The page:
He told the Synod that he merely wanted to offer additional choices for ‘resolving disputes and regulating transactions’. This implied that all he wanted to do was extend the existing system, already used by both British Muslims and Jews, of informal religious tribunals whose decisions have no force of law.

A ‘jurisdiction’, however, is a very different matter. It is a means of enforcing a body of law. And indeed, in his lecture Dr Williams actually spoke of ‘a delegation of certain functions’ of English law to sharia courts.

So his disavowal was disingenuous to the point of being downright misleading.

True, he said nothing should prevent Muslim women from having recourse to the remedies of English human rights law. But in his interview he also spoke about ‘an alternative to the divorce courts’.

How on earth would human rights law help protect a British Muslim woman who is exposed to manifold injustice, violence and even ‘honour killings’ under the sharia family law Dr Williams wishes to entrench?

FOUR: The Archbishop's inexcusable naivety about sharia law. He made clear he was talking about a ‘soft’ kind of sharia. But while this is espoused by reformist Muslims, there would be nothing to stop its more draconian provisions being enacted here.

Indeed, Islam has never allowed itself to be a pick and mix religion, nor to be subservient to any other legal system. Entrenching it within our system would inevitably introduce principles that are inimical to British justice.

FIVE: Dr Williams's prescriptions would spell the end of British identity. Until now, all minorities have set up their own communities of faith and culture under the law of the land, which binds us all as equally loyal citizens of this country.

But Dr Williams suggested that English and sharia law should engage in a grotesque ‘competition for loyalty’ among British Muslims, whom he described as facing the ‘stark alternatives’ of allegiance to their culture or the state.

It is simply unacceptable for the head of this country's established church to say, in effect, that if Muslims refuse to adhere to British values then Britain will have to become a bit Muslim.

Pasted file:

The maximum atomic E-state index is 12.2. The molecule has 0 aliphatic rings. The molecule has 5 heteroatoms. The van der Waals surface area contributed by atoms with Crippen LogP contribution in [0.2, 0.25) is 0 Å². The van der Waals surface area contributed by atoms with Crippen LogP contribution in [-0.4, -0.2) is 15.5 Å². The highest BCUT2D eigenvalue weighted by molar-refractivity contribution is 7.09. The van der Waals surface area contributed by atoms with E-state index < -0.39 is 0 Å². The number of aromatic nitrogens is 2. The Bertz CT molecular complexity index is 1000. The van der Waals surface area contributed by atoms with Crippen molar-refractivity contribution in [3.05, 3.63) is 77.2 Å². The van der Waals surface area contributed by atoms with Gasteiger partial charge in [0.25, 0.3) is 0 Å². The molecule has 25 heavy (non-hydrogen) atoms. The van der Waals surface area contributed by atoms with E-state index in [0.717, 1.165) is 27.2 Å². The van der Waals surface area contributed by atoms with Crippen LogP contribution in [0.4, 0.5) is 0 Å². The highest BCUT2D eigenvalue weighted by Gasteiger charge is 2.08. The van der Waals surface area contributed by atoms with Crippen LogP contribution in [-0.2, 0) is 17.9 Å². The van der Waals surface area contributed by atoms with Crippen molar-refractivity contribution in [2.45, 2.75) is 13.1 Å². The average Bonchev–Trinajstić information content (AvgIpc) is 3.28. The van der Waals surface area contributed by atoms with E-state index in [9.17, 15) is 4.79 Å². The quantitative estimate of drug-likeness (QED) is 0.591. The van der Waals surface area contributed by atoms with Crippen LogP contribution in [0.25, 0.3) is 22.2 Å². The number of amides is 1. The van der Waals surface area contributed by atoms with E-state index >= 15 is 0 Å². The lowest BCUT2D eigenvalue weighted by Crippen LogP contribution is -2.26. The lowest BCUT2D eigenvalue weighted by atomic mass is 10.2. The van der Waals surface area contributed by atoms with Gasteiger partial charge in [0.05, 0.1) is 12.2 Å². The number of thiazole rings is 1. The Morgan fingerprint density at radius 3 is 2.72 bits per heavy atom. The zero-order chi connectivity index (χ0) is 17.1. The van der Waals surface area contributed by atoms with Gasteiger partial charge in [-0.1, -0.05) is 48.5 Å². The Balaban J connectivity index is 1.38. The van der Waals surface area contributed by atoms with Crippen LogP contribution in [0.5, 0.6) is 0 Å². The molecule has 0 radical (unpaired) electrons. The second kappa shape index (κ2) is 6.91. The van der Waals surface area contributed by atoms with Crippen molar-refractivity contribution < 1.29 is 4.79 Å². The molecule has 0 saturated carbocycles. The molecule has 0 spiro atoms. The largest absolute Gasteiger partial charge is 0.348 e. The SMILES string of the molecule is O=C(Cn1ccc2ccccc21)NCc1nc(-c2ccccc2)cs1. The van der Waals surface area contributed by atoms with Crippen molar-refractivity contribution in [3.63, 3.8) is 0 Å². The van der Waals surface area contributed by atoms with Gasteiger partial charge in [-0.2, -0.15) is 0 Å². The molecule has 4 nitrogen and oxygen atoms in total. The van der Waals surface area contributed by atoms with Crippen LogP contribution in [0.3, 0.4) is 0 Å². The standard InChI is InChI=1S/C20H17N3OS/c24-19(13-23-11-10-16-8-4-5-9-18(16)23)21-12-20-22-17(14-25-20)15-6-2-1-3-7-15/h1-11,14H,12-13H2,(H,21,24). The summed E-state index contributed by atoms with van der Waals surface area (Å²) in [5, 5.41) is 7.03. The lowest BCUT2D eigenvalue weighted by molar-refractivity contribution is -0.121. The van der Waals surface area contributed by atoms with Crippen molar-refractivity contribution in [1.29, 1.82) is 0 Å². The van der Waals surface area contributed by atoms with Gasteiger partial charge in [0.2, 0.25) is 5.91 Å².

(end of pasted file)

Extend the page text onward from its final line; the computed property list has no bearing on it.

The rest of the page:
SIX: Dr Williams's remarks will already have emboldened British Islamist radicals and recruited yet more to their cause. Some will disagree but I believe they will see in his willingness to accommodate sharia law evidence that British society is now terminally weakened and is theirs for the taking.

SEVEN: His remarks will have a devastating effect on Christians in the Third World. Don't forget Dr Williams is the head of a church whose members, in countries such as Sudan, Nigeria, Pakistan and elsewhere, are being persecuted, harassed, attacked, forcibly converted and murdered in large numbers at the hands of the enforcers of sharia law.

By proposing to entrench sharia law in Britain, he has both betrayed his besieged flock worldwide and weakened Britain against the danger that it faces from the same Islamist enemy that threatens Christians around the world.

That, disgracefully, is what the Synod rose to its feet to applaud when it gave Dr Williams its standing ovation.

No, there was no public misunderstanding over the Archbishop's remarks. People understood precisely what he was saying. But now he has compounded that gross misjudgment by spinning it as cynically as any venal politician.

For shame.

About Melanie

Melanie Phillips is a British journalist and author. She is best known for her controversial column about political and social issues which currently appears in the Daily Mail. Awarded the Orwell Prize for journalism in 1996, she is the author of All Must Have Prizes, an acclaimed study of Britain's educational and moral crisis, which provoked the fury of educationists and the delight and relief of parents.

Read full biography


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Melanie Phillips